For example here is a small section of a route sheet and how to predict where a check in might be.

12.5 RBT Right on black top

12.8 XRR Cross Rail Road

13.5+ LBT Left on black top

14.8 RWT Right on woods trail (Good place for a check in to an obvious 6 mile woods section)

15.1 XFC Cross Fire Cut

16.9 LWT Left on woods trail

17.4+LWT Left on woods trail (the plus sign means the mile marker is between an even 1/10th)

18.8 RWT Right on woods trail

20.4 RBT Right on Black top road (Check out is likely at the last possible coming out of these woods)

23.8 Gas Stop

23.8 Reset to 38.6


Watch the checkpoint flags

When you approach a checkpoint, make sure you look at the checkpoint flags. A check crew can mark your time and act just like a timed checkpoint, with white flags, which indicate a observation check. You can get fooled by this old trick, and then leave the check into a 12 mph section riding very hot thinking you have 3 free miles, only to wind up in a timed checkpoint a mile down the trail. Observation checks can be placed anywhere on the trail and there is no associated free time and the checkpoint mileage separation factor does not apply to observation checks.

When you are riding possibles and come into a corner right at the top of your minute and see a check, look a the flag! If it is a green flag, it is an emergency check and you want to scrub off 30 seconds so you enter the check right at 00:30 seconds after your minute comes up. This can make the difference at trophy time, believe me.

Win the academy award for acting

If you do come around a corner hot and you know you canít possibly scrub all that time off, crash. The more dramatic, the better. Make a big show of trying your best to get up fast. Slip and fall back down, then get up quickly. Kick fast, move fast. Make it look believable like you are trying to get going quickly, only then do you slow ride into the check to be on time. You were screwed at the corner, and whether you get burned or not is only by the grace of the check point crew chief and you damn sure better give him a good show if you expect any mercy.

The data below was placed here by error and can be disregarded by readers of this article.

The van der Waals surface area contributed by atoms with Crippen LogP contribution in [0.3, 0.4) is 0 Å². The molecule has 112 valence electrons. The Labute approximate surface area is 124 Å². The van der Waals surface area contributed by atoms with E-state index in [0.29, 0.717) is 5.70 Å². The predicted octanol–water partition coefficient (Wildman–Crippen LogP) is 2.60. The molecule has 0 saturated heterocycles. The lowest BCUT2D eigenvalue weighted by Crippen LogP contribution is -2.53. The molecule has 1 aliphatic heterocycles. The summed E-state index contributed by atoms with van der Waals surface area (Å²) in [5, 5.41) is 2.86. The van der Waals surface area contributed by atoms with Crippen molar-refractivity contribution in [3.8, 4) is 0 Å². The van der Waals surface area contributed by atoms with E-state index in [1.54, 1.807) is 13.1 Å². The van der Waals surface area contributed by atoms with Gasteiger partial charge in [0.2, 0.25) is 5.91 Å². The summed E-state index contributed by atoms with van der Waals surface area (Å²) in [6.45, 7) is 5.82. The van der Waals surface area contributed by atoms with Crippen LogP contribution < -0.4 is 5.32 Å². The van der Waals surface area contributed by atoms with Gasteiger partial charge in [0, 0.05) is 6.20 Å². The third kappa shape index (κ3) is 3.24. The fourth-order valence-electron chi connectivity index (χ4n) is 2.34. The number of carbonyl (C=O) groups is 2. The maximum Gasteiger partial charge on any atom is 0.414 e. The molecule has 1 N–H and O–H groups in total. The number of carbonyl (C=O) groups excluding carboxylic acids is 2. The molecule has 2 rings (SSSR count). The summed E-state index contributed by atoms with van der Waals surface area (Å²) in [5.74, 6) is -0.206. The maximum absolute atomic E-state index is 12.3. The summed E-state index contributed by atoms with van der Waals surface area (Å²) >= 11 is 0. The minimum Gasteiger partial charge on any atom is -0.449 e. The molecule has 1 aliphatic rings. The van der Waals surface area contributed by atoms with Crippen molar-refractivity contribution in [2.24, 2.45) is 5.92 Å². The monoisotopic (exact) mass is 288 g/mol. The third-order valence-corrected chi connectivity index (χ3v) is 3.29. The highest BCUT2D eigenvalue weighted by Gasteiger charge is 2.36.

Calibrate your odometer

All odometers are not equal, and the official mileage markers are made using the enduro refereeís bike. If his odometer and yours donít match, you lose any arguments about the legal location of the checkpoint in protest. Every time you pass a mileage marker on the trail, adjust your odometer to match the posted mileage marker. Some electronic odometers will automatically re-calibrate your wheel size to match the official bike. Your odometer needs to match the clubís official mileage in order to successfully ride possibles.

Watch for mileage markers

Letís just say your odometer got calibrated at the first mile marker from the start and has been spot on for the whole race. Donít ignore the mileage markers after that. The rules state that there must be a mileage marker 3 tenths before a check, so when you see those mileage markers, the club may have selected the next few tenths of a mile for a possible checkpoint. Pay close attention if you are riding possibles.